Killswitch Engage -Alive Or Just Breathing Review
Posted by Liana Kerzner on 10.19.2002
Another addition to the ranks of bands circling overhead to pick up Fear Factory’s mantle.
Killswitch Engage is a tale of two bands. On one hand, they churn out riffs of a heaviness easily on par with Slayer or the aforementioned Fear Factory, along with some drumwork along the lines of FF and early Skrew. The other band plays melodic grandiose rock, where the main departure from FF comes is that KSE has both bands playing on the same songs. The diversity is interesting enough to keep the constant barrage from being repetitious and tiring and the more mellow moments from being overwhelmingly annoying.
The subject material of the songs is a departure from the usual themes of death, gloom and doom, instead focusing on songs of brotherhood and love. The band’s unusual dual aspect makes them one of the more promising followers in the legion of Fear Factory, but the respites from the sonic assault are nearly alternative pop in their hookiness. This contributes rather heavily to a sense of dynamics when the pounding returns. It does also bring to mind what kind of album could be made if they concentrated on one sound or the other instead of trying to both, which they do capably enough, but still.....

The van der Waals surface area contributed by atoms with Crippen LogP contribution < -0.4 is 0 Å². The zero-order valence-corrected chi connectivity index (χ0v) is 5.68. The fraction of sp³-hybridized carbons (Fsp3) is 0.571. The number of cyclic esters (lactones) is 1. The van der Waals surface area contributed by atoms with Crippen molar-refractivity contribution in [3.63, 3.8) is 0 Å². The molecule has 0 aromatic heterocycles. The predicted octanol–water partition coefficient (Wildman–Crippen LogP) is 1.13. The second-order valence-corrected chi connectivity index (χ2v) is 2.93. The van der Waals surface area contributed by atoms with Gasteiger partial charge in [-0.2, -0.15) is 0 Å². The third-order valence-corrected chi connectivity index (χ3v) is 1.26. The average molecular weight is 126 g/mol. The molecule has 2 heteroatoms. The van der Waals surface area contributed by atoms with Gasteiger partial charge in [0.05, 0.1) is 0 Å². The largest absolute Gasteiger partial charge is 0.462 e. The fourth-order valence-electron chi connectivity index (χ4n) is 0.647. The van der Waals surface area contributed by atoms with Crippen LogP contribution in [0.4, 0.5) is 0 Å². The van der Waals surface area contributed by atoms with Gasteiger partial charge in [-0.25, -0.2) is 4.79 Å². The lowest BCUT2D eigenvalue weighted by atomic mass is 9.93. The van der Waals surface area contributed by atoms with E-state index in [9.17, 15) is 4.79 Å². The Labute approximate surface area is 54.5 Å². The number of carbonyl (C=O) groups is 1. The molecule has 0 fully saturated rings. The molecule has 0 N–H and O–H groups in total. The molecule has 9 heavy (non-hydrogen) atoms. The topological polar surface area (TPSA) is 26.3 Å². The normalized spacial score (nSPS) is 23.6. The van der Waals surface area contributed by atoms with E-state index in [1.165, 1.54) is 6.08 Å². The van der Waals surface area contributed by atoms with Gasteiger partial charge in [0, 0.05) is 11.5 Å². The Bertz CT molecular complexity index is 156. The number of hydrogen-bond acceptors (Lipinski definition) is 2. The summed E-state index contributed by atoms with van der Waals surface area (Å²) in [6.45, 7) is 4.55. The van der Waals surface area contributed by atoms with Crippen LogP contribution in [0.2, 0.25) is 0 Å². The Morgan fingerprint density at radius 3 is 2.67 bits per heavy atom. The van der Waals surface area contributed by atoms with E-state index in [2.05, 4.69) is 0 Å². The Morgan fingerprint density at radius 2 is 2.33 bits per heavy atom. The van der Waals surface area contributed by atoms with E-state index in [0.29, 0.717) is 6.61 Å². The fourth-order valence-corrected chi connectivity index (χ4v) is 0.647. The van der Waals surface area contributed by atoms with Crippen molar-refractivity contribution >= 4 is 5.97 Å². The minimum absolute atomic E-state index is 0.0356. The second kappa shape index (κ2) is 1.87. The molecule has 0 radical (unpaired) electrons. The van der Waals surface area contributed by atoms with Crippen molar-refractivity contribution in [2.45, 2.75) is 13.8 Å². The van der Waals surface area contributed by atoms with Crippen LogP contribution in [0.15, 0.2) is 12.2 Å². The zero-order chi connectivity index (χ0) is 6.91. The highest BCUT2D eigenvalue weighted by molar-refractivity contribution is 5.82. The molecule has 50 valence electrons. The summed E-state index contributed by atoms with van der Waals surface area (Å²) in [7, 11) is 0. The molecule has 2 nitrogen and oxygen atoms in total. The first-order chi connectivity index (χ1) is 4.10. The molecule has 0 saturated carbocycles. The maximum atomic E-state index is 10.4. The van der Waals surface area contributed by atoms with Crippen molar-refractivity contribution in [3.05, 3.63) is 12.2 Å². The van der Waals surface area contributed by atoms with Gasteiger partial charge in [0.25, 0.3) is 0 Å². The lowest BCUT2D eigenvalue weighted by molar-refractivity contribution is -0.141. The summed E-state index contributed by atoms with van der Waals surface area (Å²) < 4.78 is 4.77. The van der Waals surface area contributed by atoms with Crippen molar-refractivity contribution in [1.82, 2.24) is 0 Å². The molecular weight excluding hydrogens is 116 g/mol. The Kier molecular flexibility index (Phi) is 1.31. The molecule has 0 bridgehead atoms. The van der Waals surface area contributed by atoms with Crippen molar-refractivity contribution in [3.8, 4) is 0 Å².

The famed metal producer Andy Sneap takes the role of mixing and mastering on this album, so everything sounds great. The guitars are bludgeoning, the bass is stomping and the drums come on like rolling cannonfire. In the end, it is the branching out of this band that is ultimately their undoing. While the transitions are smooth enough, it seems almost at times as if they are throwing the softer parts in there just to show that they can do it. The smooth parts are nearly always on the chorus and don’t always fit, yet KSE insists on doing it every song.
To give you an idea of what to expect – and this is nearly every song – take a heavy, aggressive guitar riff, usually accompanied by both bass and hyper-speed double bass drums, run that for an intro. For the song, run in with growling and snarling take-your-head-off vocals for a verse or two. When it goes to the chorus, run all the instruments down, dump the double kicks and half the distortion on the guitars, play softer and have the vocals either sung alone or with growling vocals in the background to fill space.
As good as this album is, it could have really been great if they would have dropped the softer stuff on the songs where it does not fit ala Night In Gales, a better contender in the fierce/melodic heavy metal hybrid ranks vying for the spinning crown dropped by Fear Factory. As promising as KSE are, the point may become largely academic as the lead singer on the record has left the band halfway through the tour. Time will tell, but if this disc is any indication, they are one step in the direction of consistency and unforced mellow progressions away from being monsters. Moderately recommended.
The 411: A curious, often interesting departure from the ranks of nu-metal. Worth a look.